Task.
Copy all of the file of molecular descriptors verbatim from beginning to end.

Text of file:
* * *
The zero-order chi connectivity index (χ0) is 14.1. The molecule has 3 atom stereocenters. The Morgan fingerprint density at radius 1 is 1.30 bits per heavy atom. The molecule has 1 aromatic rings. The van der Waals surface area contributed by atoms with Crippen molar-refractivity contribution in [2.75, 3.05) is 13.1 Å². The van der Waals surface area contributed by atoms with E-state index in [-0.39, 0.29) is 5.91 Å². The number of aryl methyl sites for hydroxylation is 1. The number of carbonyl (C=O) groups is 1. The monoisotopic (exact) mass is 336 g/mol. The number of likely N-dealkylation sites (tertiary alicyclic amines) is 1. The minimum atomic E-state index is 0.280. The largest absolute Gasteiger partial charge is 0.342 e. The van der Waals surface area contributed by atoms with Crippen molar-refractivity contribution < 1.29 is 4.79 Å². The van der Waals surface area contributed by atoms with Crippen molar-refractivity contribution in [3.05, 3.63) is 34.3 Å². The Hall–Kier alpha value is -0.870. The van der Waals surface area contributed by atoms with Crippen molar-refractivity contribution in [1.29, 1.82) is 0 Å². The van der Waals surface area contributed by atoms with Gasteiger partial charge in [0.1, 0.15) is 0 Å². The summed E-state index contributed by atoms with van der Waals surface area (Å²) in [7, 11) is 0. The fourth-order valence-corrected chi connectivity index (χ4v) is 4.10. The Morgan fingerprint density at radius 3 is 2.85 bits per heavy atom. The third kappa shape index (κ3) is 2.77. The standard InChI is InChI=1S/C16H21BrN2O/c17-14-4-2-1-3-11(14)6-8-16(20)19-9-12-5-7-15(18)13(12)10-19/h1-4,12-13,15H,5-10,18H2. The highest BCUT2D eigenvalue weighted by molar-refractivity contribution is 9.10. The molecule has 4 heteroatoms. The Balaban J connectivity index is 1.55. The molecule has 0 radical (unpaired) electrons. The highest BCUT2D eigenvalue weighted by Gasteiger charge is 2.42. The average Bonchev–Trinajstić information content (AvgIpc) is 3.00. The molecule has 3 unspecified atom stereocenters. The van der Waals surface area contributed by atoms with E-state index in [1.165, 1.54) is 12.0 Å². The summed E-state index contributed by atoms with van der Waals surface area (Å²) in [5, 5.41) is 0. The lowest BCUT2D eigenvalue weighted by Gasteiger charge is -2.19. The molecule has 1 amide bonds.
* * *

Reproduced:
The zero-order chi connectivity index (χ0) is 14.1. The molecule has 3 atom stereocenters. The Morgan fingerprint density at radius 1 is 1.30 bits per heavy atom. The molecule has 1 aromatic rings. The van der Waals surface area contributed by atoms with Crippen molar-refractivity contribution in [2.75, 3.05) is 13.1 Å². The van der Waals surface area contributed by atoms with E-state index in [-0.39, 0.29) is 5.91 Å². The number of aryl methyl sites for hydroxylation is 1. The number of carbonyl (C=O) groups is 1. The monoisotopic (exact) mass is 336 g/mol. The number of likely N-dealkylation sites (tertiary alicyclic amines) is 1. The minimum atomic E-state index is 0.280. The largest absolute Gasteiger partial charge is 0.342 e. The van der Waals surface area contributed by atoms with Crippen molar-refractivity contribution < 1.29 is 4.79 Å². The van der Waals surface area contributed by atoms with Crippen molar-refractivity contribution in [3.05, 3.63) is 34.3 Å². The Hall–Kier alpha value is -0.870. The van der Waals surface area contributed by atoms with Crippen molar-refractivity contribution in [1.29, 1.82) is 0 Å². The van der Waals surface area contributed by atoms with Gasteiger partial charge in [0.1, 0.15) is 0 Å². The summed E-state index contributed by atoms with van der Waals surface area (Å²) in [7, 11) is 0. The fourth-order valence-corrected chi connectivity index (χ4v) is 4.10. The Morgan fingerprint density at radius 3 is 2.85 bits per heavy atom. The third kappa shape index (κ3) is 2.77. The standard InChI is InChI=1S/C16H21BrN2O/c17-14-4-2-1-3-11(14)6-8-16(20)19-9-12-5-7-15(18)13(12)10-19/h1-4,12-13,15H,5-10,18H2. The highest BCUT2D eigenvalue weighted by molar-refractivity contribution is 9.10. The molecule has 4 heteroatoms. The Balaban J connectivity index is 1.55. The molecule has 0 radical (unpaired) electrons. The highest BCUT2D eigenvalue weighted by Gasteiger charge is 2.42. The average Bonchev–Trinajstić information content (AvgIpc) is 3.00. The molecule has 3 unspecified atom stereocenters. The van der Waals surface area contributed by atoms with E-state index in [1.165, 1.54) is 12.0 Å². The summed E-state index contributed by atoms with van der Waals surface area (Å²) in [5, 5.41) is 0. The lowest BCUT2D eigenvalue weighted by Gasteiger charge is -2.19. The molecule has 1 amide bonds.